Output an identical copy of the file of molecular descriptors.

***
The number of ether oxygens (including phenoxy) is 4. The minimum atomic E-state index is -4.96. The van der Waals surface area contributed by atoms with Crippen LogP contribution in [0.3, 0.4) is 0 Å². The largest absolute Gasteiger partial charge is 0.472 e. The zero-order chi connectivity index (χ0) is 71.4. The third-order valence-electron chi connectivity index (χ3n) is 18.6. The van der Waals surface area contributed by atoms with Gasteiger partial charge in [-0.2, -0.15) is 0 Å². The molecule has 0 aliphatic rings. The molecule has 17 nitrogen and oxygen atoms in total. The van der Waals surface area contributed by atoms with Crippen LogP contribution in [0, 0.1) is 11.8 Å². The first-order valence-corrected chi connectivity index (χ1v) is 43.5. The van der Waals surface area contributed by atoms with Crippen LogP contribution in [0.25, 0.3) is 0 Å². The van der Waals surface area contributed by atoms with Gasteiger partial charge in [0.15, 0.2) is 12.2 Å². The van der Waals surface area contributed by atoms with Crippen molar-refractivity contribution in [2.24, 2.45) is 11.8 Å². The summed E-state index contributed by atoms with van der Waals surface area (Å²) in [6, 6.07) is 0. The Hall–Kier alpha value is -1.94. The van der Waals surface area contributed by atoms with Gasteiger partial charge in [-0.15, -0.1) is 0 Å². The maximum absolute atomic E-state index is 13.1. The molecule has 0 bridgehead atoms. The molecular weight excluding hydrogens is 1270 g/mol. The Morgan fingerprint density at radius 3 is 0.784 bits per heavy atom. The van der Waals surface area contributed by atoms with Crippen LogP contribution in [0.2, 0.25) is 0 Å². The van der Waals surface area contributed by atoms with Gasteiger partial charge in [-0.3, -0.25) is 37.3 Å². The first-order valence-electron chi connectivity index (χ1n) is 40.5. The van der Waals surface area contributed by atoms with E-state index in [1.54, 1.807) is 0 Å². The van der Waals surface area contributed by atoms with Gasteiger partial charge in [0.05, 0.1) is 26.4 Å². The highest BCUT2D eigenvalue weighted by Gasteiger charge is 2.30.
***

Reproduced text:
The number of ether oxygens (including phenoxy) is 4. The minimum atomic E-state index is -4.96. The van der Waals surface area contributed by atoms with Crippen LogP contribution in [0.3, 0.4) is 0 Å². The largest absolute Gasteiger partial charge is 0.472 e. The zero-order chi connectivity index (χ0) is 71.4. The third-order valence-electron chi connectivity index (χ3n) is 18.6. The van der Waals surface area contributed by atoms with Gasteiger partial charge in [-0.2, -0.15) is 0 Å². The molecule has 0 aliphatic rings. The molecule has 17 nitrogen and oxygen atoms in total. The van der Waals surface area contributed by atoms with Crippen LogP contribution in [0, 0.1) is 11.8 Å². The first-order valence-corrected chi connectivity index (χ1v) is 43.5. The van der Waals surface area contributed by atoms with Crippen LogP contribution in [0.25, 0.3) is 0 Å². The van der Waals surface area contributed by atoms with Gasteiger partial charge in [0.15, 0.2) is 12.2 Å². The van der Waals surface area contributed by atoms with Crippen molar-refractivity contribution in [2.24, 2.45) is 11.8 Å². The summed E-state index contributed by atoms with van der Waals surface area (Å²) in [6, 6.07) is 0. The Hall–Kier alpha value is -1.94. The van der Waals surface area contributed by atoms with Gasteiger partial charge in [-0.15, -0.1) is 0 Å². The maximum absolute atomic E-state index is 13.1. The molecule has 0 bridgehead atoms. The molecular weight excluding hydrogens is 1270 g/mol. The Morgan fingerprint density at radius 3 is 0.784 bits per heavy atom. The van der Waals surface area contributed by atoms with Crippen LogP contribution in [0.2, 0.25) is 0 Å². The van der Waals surface area contributed by atoms with Gasteiger partial charge in [-0.3, -0.25) is 37.3 Å². The first-order valence-electron chi connectivity index (χ1n) is 40.5. The van der Waals surface area contributed by atoms with E-state index in [1.54, 1.807) is 0 Å². The van der Waals surface area contributed by atoms with Gasteiger partial charge in [0.05, 0.1) is 26.4 Å². The highest BCUT2D eigenvalue weighted by Gasteiger charge is 2.30.